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AstraZeneca-Oxford vaccine candidate shows 70-90% efficacy

PT Jyothi Datta Mumbai | Updated on November 24, 2020

To seek ‘emergency use listing’ from WHO

The Oxford University-AstraZeneca combine’s vaccine candidate has shown 70-90 per cent efficacy in preventing Covid-19, depending on its dosage.

According to an interim analysis of clinical trials done in the UK and Brazil, “One dosing regimen showed vaccine efficacy of 90 percent when AZD1222 was given as a half dose, followed by a full dose at least one month apart, and another dosing regimen showed 62 per cent efficacy when given as two full doses at least one month apart. The combined analysis from both dosing regimens resulted in an average efficacy of 70 per cent,” a note from AstraZeneca (AZ) said. The interim analysis was done after 131 Covid-19 cases were reported.

“We have a vaccine for the world,” said Andrew Pollard, Director of the Oxford Vaccine Group, in a global media interaction. Explaining the dosing, where a half-dose was given first followed by a second full dose, he said, it helped “prime” the immune system, though more work needed to be done. Sarah Gilbert, Saïd Professorship of Vaccinology, Jenner Institute, Oxford University, added, that the dosing possibly mimicked the real system, in the way the body responded to a virus.

Normal storage

Pollard further pointed out that their vaccine candidate could be distributed around the world using the regular immunisation distribution system, as it needed normal refrigerated storage conditions (2-8 degrees Celsius).

India’s Serum Institute has a production and distribution alliance on this vaccine for low-and-middle income countries.

Govt bets big on India-made Covid vaccines

AZ said it will seek an Emergency Use Listing from the World Health Organization for an accelerated pathway to vaccine availability in low-income countries. Company officials, however, did not disclose details on when this was likely to happen.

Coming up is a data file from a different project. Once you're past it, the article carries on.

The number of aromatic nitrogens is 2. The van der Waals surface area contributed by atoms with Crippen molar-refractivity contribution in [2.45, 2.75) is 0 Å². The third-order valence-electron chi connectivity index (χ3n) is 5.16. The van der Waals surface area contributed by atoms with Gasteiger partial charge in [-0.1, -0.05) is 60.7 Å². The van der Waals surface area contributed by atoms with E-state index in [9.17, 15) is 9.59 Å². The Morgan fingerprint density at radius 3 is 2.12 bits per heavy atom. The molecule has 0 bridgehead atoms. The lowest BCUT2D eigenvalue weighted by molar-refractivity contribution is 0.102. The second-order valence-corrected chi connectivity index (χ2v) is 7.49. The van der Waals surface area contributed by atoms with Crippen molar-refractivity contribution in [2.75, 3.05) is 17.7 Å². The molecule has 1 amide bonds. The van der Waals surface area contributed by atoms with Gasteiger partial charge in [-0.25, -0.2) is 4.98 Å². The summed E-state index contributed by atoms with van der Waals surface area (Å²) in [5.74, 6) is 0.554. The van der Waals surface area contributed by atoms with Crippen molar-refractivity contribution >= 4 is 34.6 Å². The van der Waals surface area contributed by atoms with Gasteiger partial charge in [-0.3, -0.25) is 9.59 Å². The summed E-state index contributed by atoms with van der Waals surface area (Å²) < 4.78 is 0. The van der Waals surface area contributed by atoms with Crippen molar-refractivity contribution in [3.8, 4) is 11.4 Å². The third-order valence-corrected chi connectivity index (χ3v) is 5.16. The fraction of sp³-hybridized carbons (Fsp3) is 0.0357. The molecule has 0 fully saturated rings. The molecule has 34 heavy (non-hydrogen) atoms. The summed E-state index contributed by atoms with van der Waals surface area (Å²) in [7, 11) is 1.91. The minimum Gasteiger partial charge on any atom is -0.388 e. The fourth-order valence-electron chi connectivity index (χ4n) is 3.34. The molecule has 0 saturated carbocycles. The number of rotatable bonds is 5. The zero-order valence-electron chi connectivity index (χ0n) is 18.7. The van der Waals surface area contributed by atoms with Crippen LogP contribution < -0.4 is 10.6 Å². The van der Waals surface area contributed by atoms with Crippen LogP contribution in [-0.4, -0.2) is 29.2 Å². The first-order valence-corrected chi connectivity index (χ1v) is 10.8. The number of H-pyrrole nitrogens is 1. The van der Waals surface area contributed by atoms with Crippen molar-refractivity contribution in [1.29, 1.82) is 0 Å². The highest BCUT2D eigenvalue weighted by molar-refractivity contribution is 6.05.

Pascal Soriot, AZ Chief Executive Officer, pointed out that there were no hospitalisations or severe cases of the disease, in participants receiving the vaccine. On the shorter first doze, he added, it would increase the number doses that become available.

The statement on AZ’s “highly effective” vaccine candidate comes after a string of similar announcements from America’s Pfizer and Moderna and Russia’s Gamaleya Institute, all claiming over 90 per cent efficacy on their vaccine candidates. However, Moderna and Pfizer candidates involve new technology, with the latter posing distribution challenges, requiring storage conditions of -70 degrees.

AZ said it had the capacity to make upto 3 billion doses of the vaccine in 2021 on a rolling basis, pending regulatory approval, it said.

Over 23,000 participants are being assessed presently. Clinical trials are underway in the United States, Japan, Russia, South Africa, Kenya and Latin America with planned trials in other European and Asian countries. About 60,000 participants are to be enrolled globally.

 

Published on November 23, 2020

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